Newsweek

Newsweek is a weekly news magazine covering current events and politics in America. Newsweek magazine is published by Newsweek, Inc. and is headquartered in New York, N.Y. It has been published since 1933 and is currently owned by Sidney Harman. Newsweek covers national news and is the second largest weekly news magazine in the United States, behind Time Magazine. Newsweek was founded in 1933 as News-Week by Thomas J.C. Martyn, a former foreign Time magazine editor. At that time, the magazine cost 10 cents a copy and $4 per year. The name changed to Newsweek in 1937 and it merged with Raymond Moley's weekly magazine, Today. Moley was a member of Franklin D. Roosevelt's "Brain Trust" and to distinguish itself from its competition, Time, which had a similar format, Newsweek carved a reputation for itself as being more liberal and serious in tone. It was the first to assign writer by-lines for its editorial columns. The Washington Post Company bought the magazine in 1961 and its liberal publisher, Katharine Graham, continued to set the publication apart from its two main competitors (Time and U.S. News & World Report). Starting in 2008, the company went through massive restructuring and suffered a reported 50 percent in subscriber rate loss in one year and $28 million in revenue in 2009. The magazine was sold to stereo pioneer Sidney Harman, who is husband to California Congresswoman Jane Harman, in August 2010. Newsweek's editor Jon Meacham's resignation from the magazine coincided with the sale. 52 percent of the readership are men and 47 percent are women. The average age of readers is 52 and 88 percent have either attended or graduated from college. The average personal income of its readers is $99,792.In the 1950s, Newsweek became a leader in in-depth reporting of racial diversity and in the 1960s, under then-editor Osborn Elliott, it became a voice for advocacy journalism, where subjective political positions are countebalanced with facts. In August 1976, Newsweek reported that federal investigators had enough evidence to prove that former Teamsters Union boss James Hoffa was strangled to death July 30, 1974, the day he disappeared outside a suburban Detroit restaurant. The article further reported that the murder was planned and executed outside Michigan. In 1998, Newsweek killed a story about White House intern Monica Lewinsky's sexual relationship with President Bill Clinton. The story broke on news aggregate website, the Drudge Report, which reported that Newsweek's reporter, Michael Isikoff, had gathered enough evidence from sources to publish the story and name Lewinsky, when at the last minute the magazine decided to pull it. Newsweek eventually published the story after the Drudge Report made it public. The magazine is reknowned for its investigative war reporting, most recently in Iraq and Afghanistan. Daniel Klaidman is the Managing Editor.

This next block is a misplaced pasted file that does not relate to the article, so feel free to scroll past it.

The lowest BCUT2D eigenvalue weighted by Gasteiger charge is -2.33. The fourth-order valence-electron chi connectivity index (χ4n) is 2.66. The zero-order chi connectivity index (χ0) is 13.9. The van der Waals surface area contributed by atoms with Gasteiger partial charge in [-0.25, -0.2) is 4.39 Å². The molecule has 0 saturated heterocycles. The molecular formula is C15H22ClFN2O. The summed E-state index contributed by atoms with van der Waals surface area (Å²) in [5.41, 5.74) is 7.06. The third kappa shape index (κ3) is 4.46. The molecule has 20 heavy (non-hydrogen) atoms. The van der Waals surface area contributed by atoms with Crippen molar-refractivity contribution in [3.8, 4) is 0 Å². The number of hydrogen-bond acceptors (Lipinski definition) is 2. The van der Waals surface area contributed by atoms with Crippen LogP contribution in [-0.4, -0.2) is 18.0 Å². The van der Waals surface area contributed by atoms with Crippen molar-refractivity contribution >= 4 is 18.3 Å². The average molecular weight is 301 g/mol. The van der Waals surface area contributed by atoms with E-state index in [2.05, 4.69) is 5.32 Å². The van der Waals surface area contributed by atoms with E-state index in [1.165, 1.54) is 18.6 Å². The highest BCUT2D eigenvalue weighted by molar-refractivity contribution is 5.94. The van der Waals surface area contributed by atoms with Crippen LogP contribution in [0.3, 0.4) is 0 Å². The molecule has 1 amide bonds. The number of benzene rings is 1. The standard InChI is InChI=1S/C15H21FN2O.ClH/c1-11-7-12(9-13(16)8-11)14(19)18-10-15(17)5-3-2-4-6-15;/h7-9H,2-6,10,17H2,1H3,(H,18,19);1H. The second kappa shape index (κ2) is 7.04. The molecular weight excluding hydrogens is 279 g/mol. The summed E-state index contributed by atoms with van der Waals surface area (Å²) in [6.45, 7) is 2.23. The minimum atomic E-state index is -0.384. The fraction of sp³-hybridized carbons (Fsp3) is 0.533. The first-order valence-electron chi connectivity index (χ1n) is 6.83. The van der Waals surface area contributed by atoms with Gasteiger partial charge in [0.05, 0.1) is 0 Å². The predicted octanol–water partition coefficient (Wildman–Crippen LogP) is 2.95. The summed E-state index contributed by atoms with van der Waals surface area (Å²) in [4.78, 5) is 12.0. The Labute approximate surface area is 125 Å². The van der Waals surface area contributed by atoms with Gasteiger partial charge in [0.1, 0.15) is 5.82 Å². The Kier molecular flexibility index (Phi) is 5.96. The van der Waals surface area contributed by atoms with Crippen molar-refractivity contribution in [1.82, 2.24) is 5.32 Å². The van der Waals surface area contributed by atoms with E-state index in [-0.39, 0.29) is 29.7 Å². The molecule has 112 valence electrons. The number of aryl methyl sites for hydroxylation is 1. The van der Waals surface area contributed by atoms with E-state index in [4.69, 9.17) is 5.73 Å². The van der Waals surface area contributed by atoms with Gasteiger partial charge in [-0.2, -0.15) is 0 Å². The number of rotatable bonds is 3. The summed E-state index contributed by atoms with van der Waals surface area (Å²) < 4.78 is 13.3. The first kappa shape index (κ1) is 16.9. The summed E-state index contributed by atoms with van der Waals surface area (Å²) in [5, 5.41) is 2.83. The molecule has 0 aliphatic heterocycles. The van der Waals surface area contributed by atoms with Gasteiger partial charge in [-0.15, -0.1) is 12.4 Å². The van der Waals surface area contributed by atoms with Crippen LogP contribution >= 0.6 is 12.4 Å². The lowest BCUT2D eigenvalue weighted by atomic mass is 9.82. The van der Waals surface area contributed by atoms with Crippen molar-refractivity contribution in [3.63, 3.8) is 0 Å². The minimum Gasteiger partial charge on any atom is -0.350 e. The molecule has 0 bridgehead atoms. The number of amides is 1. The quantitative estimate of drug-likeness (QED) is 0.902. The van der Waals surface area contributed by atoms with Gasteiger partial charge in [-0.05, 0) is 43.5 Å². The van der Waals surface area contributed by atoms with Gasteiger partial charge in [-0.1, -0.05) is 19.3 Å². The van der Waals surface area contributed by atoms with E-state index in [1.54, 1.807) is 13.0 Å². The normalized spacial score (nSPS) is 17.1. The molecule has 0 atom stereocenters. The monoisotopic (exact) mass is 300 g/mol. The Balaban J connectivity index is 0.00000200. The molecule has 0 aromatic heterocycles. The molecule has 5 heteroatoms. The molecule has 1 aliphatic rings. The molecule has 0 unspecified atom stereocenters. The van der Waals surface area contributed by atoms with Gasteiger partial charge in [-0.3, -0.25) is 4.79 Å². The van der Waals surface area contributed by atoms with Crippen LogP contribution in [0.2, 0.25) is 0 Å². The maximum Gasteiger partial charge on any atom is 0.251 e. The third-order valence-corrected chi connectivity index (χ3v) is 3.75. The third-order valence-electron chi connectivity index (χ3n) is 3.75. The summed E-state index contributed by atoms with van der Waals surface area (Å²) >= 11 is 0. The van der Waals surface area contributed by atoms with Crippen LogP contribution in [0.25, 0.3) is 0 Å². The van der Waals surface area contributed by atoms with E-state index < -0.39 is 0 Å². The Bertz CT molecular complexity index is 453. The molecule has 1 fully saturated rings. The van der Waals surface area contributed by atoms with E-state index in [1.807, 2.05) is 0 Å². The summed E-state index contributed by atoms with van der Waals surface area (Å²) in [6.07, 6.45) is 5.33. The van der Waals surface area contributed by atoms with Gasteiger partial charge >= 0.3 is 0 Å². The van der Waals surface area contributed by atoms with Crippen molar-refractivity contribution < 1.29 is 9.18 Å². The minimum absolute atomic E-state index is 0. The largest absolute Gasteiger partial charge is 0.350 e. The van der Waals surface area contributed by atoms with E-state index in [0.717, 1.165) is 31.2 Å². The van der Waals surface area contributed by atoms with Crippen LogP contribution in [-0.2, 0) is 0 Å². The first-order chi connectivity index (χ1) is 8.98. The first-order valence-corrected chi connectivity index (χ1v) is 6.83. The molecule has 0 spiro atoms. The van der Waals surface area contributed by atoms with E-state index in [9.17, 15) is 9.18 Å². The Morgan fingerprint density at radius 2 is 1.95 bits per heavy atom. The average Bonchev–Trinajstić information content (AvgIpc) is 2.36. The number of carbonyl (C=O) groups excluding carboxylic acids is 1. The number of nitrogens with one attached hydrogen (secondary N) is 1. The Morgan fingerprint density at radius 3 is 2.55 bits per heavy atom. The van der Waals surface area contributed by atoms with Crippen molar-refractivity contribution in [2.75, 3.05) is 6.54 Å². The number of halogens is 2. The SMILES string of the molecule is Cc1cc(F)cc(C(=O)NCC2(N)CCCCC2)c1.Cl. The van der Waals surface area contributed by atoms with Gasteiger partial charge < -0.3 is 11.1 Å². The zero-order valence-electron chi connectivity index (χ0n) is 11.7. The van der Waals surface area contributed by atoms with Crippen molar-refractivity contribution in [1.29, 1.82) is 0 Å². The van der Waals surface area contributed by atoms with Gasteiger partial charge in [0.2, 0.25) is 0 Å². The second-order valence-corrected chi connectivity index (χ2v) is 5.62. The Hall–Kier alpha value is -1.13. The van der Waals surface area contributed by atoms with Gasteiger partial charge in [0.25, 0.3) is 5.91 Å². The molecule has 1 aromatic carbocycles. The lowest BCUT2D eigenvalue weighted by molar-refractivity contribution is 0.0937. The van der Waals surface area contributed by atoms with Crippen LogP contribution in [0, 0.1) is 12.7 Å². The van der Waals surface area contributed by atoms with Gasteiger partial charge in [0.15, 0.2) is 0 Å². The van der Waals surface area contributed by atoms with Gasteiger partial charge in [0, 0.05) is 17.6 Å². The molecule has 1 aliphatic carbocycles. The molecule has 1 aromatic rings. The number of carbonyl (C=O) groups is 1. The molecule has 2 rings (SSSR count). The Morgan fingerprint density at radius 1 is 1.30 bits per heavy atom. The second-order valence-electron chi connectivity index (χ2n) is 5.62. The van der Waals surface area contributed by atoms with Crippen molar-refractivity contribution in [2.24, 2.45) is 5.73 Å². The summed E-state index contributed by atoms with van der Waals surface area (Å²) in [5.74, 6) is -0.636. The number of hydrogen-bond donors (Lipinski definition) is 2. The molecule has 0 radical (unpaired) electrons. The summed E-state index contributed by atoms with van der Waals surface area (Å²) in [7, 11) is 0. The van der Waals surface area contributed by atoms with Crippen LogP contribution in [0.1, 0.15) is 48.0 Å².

Articles from Vol. 161, No. 01, January 4

12 Stories to Watch in 2013
From India to a[umlaut]Lebanon to Hollywood, a[umlaut]our writers and a[umlaut]editors name the stories you're likely a[umlaut]to be hearing a[umlaut]about THIS year. 1 women's rights in india BY TUNKU VARADARAJAN "Spring" is a metaphor...
2012's Worst Scams
Byline: Christopher Elliot Last year people lost billions to identity theft and deceptive debt collection. for one California retiree, the worst scam of the year was the one that cost her $30,000--extracted payment by payment from fraudsters...
A Load of Gas
Matt Damon has energy companies and their friends scrambling for cover. Three years ago, the oil and gas industry was caught off guard by the documentary Gasland, made by Josh Fox, an activist and theater director who had been offered nearly $100,000...
A Trigger for Talk